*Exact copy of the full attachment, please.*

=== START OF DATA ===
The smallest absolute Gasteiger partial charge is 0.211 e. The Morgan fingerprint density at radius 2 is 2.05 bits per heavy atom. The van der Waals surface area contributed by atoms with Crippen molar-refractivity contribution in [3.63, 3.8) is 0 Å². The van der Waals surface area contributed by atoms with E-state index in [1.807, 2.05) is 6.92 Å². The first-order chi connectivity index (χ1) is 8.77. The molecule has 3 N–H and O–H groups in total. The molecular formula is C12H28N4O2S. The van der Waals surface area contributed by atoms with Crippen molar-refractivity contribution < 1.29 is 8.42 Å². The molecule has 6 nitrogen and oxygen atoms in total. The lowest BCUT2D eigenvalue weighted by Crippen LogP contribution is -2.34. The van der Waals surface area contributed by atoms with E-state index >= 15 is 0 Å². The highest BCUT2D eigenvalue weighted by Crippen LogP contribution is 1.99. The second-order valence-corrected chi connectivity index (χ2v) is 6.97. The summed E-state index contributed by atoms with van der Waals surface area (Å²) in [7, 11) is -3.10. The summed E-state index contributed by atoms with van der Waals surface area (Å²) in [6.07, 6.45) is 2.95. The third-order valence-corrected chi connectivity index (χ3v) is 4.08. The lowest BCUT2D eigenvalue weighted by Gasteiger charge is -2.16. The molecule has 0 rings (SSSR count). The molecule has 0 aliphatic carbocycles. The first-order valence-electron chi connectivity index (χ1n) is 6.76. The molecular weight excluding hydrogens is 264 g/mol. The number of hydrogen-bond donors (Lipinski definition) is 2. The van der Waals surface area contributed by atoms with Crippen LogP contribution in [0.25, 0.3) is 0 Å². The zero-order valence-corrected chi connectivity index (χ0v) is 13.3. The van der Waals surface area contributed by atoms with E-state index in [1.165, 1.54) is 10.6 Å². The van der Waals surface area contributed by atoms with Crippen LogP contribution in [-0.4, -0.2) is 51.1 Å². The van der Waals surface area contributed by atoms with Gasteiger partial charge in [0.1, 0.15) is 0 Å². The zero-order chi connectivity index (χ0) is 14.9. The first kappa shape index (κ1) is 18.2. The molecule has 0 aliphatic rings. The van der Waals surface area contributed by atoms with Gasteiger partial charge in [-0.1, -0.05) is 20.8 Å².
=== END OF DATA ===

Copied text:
The smallest absolute Gasteiger partial charge is 0.211 e. The Morgan fingerprint density at radius 2 is 2.05 bits per heavy atom. The van der Waals surface area contributed by atoms with Crippen molar-refractivity contribution in [3.63, 3.8) is 0 Å². The van der Waals surface area contributed by atoms with E-state index in [1.807, 2.05) is 6.92 Å². The first-order chi connectivity index (χ1) is 8.77. The molecule has 3 N–H and O–H groups in total. The molecular formula is C12H28N4O2S. The van der Waals surface area contributed by atoms with Crippen molar-refractivity contribution < 1.29 is 8.42 Å². The molecule has 6 nitrogen and oxygen atoms in total. The lowest BCUT2D eigenvalue weighted by Crippen LogP contribution is -2.34. The van der Waals surface area contributed by atoms with E-state index >= 15 is 0 Å². The highest BCUT2D eigenvalue weighted by Crippen LogP contribution is 1.99. The second-order valence-corrected chi connectivity index (χ2v) is 6.97. The summed E-state index contributed by atoms with van der Waals surface area (Å²) in [7, 11) is -3.10. The summed E-state index contributed by atoms with van der Waals surface area (Å²) in [6.07, 6.45) is 2.95. The third-order valence-corrected chi connectivity index (χ3v) is 4.08. The lowest BCUT2D eigenvalue weighted by Gasteiger charge is -2.16. The molecule has 0 rings (SSSR count). The molecule has 0 aliphatic carbocycles. The first-order valence-electron chi connectivity index (χ1n) is 6.76. The molecular weight excluding hydrogens is 264 g/mol. The number of hydrogen-bond donors (Lipinski definition) is 2. The van der Waals surface area contributed by atoms with Crippen LogP contribution in [0.25, 0.3) is 0 Å². The zero-order valence-corrected chi connectivity index (χ0v) is 13.3. The van der Waals surface area contributed by atoms with E-state index in [1.165, 1.54) is 10.6 Å². The van der Waals surface area contributed by atoms with Crippen LogP contribution in [-0.4, -0.2) is 51.1 Å². The van der Waals surface area contributed by atoms with Gasteiger partial charge in [0.1, 0.15) is 0 Å². The zero-order chi connectivity index (χ0) is 14.9. The first kappa shape index (κ1) is 18.2. The molecule has 0 aliphatic rings. The van der Waals surface area contributed by atoms with Gasteiger partial charge in [-0.1, -0.05) is 20.8 Å².